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From Kits/Castings / Re: 1895 Otto Vertical Gas Engine
« Last post by Dave Otto on February 20, 2024, 11:38:50 PM »
That's an interesting data point Graham, but I guess I still wonder at what time did Deutz switch from slide valve flame ignition to hot tube and or electric.

Your Own Design / Re: Building a twin cylinder inline i.c. engine
« Last post by Brian Rupnow on February 20, 2024, 11:34:36 PM »
I've just had one of those days where I worked all day and have very little to show for it. I had to make a fixture to align the exhaust flanges with the exhaust pipes  for silver soldering.  It was one of those fixtures that has to be destroyed to get the parts free from it after soldering. The fixture worked perfectly, but I'm not happy with the quality of the silver soldering job. This is not one of those jobs where you can fake it with J.B. Weld, because it gets too hot while the engine is running. Tomorrow I will try and get more silver soldering done on the parts where they were held by the fixture that positioned them but wouldn't allow me to solder everywhere I needed to.---I hope that makes some kind of sense. Generally speaking, this is where the second silver soldering melts the first silver soldering and everything falls apart.

Your Own Design / Re: 1/5th Scale Denny Improved Ericcson
« Last post by redhouseluv on February 20, 2024, 10:55:33 PM »
I like the fire opening door; I wondered if the Stuart Boilers ever came hinged rather than cast?
From Kits/Castings / Re: 1895 Otto Vertical Gas Engine
« Last post by pirmin on February 20, 2024, 10:46:58 PM »
from what i have seen and read so far, it seems that the Deutz Inverted variants ( B,D, D2 ,D3, and so on) are first of all very rare engines, even more rare to find one in complete original condition with the original Ignition system fitted. a lot of the engines where adapted when more "modern" ignition systems came up, so to me it often also unclear in what year and what type they changed from slide valve flame induction to Hot tube. also, there are very little Informations or original Documents available from this engines, but i am also sure Wayne g. could be a good starting point for further questions

A Note about a Hottube ; i spoke to the Danish Mystery man some while ago, and his recommandation was also to use stainless steel ( the highest grade ) and start with a relative long tube at least about
35 mm, adjust the flame along the tube, to find the best ignition timing.
The tube total 30mm long inside dia is 2,5 mm and outside dia is 4,6 mm.
For more easy Heating of the tube,the tube is 22 mm from the end machined down to 3,6 mm. at a length of 8 mm.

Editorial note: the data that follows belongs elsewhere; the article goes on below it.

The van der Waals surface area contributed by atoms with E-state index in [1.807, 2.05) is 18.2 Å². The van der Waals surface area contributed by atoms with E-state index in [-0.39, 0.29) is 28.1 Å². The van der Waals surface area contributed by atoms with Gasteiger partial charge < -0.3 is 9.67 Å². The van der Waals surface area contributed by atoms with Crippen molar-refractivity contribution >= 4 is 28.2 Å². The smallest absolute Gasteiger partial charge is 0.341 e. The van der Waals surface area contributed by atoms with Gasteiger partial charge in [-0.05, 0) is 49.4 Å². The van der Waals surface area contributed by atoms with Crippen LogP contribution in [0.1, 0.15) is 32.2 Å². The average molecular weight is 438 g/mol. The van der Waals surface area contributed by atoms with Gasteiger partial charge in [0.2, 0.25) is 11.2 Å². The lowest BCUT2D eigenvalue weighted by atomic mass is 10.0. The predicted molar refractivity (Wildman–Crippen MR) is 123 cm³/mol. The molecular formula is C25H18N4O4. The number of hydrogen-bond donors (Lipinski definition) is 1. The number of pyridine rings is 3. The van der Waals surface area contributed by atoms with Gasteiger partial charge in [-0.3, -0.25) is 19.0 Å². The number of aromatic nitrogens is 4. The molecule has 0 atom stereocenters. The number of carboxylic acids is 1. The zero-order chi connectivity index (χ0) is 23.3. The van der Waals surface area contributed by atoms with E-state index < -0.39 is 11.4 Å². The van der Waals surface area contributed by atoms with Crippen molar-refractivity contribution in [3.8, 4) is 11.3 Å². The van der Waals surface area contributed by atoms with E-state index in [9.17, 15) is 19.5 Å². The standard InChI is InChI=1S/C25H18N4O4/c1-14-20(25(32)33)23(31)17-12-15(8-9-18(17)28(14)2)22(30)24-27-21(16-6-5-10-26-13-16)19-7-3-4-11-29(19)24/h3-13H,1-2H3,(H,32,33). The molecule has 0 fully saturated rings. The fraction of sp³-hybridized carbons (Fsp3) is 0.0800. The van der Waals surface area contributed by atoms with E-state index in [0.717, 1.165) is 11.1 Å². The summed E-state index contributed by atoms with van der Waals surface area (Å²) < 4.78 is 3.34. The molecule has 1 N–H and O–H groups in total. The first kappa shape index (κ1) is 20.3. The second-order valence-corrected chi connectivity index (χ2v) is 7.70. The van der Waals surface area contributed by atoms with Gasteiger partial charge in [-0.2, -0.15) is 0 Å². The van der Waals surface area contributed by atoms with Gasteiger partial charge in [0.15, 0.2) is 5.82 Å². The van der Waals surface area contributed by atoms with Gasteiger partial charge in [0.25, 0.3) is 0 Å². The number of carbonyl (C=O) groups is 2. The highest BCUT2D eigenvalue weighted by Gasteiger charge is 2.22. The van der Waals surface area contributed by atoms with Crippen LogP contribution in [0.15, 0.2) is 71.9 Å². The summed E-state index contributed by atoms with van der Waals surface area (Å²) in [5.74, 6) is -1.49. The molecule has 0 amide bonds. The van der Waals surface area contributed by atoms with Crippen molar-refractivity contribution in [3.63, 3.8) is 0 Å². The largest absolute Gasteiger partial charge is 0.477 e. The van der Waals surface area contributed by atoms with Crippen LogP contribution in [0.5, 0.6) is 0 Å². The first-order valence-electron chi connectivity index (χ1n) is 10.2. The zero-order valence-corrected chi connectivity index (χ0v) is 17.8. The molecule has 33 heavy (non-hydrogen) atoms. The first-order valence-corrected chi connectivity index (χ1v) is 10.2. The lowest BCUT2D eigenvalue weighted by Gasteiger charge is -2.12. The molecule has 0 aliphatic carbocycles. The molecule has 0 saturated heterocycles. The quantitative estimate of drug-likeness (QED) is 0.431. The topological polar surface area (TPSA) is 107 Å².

Your Own Design / Re: 1/5th Scale Denny Improved Ericcson
« Last post by wagnmkr on February 20, 2024, 10:37:43 PM »
I used to enjoy the Pick N Mix at Wooley's in York on every visit there. We always had a bag of the stuff with us.
From Plans / Re: Another MEM Corliss - Jason's build
« Last post by redhouseluv on February 20, 2024, 10:36:42 PM »
I just discovered why there's a gouge on the edge of this flywheel - the hole for the grub screw must've been tapped too near to vertical. Difficult to get a screwdriver/Allen key in and out without scrapping against the edge.

I found chopping off some of the shorter end of an Allen key worked!

Vehicles & Models / Re: Pennsylvania A3 Switcher (Kozo)
« Last post by Prowler901 on February 20, 2024, 10:27:57 PM »
That's a great looking bell, Kim!  Also, always heard them called clappers.

Crueby, I've always loved that routine!  :D

Vehicles & Models / Re: Pennsylvania A3 Switcher (Kozo)
« Last post by crueby on February 20, 2024, 10:14:48 PM »
I've always heard them called clappers too, maybe its a translation thing.
Reminds me of this old routine from the Johnny Carson show many (too many) years ago!
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Vehicles & Models / Re: Pennsylvania A3 Switcher (Kozo)
« Last post by Kim on February 20, 2024, 10:02:09 PM »
Chapter 29.7 – Tongue, Cap Nut and Lever

The next part is the bell tongue, according to Kozo.  I would have called it a clapper, and probably still will.  Cause that’s how I’ve known that part all my life.  It’s the gizmo that flops around inside the bell and bangs on the side to make noise.  Regardless of what you call it, that’s what I made today.

The clapper was made from some 3/16” brass rod.  I cut part of it down to 1/8” and left the ball part at 3/16” diameter, then parted it off.

I then took it over to the lathe and holding the short 3/16” portion in square collet block, I flattened off  1/8” of the top end of the clapper taking 1/32” off each side.

Then drilled a small #55 hole in the flat.

Now, back over to the lathe.  Reversing the part with the 1/8” rod held in a collet, I rounded off the 3/16” portion to be the business end of the clapper.

The piece that will hold the clapper in the bell was made from 1/8” brass rod. I turned it down and cut 3-48 threads in the end.

Then parted it off to length.

I repeated the same process of flattening the end and drilling a hole in this part in the mill.  Then, using some 0.040” brass wire, I made a single link to hold the clapper to the holder gizmo.

This was then threaded into the top of the bell from the inside, like so:

And that makes our bell, complete with clapper!  And it works no less!  ^-^

Sounds just like Tinkerbell  :Lol:
From Plans / Re: 30ft 1890's navy steam launch 1/6th scale
« Last post by cnr6400 on February 20, 2024, 09:10:35 PM »
 :ThumbsUp: :ThumbsUp: :ThumbsUp: :popcorn: :popcorn: :popcorn:
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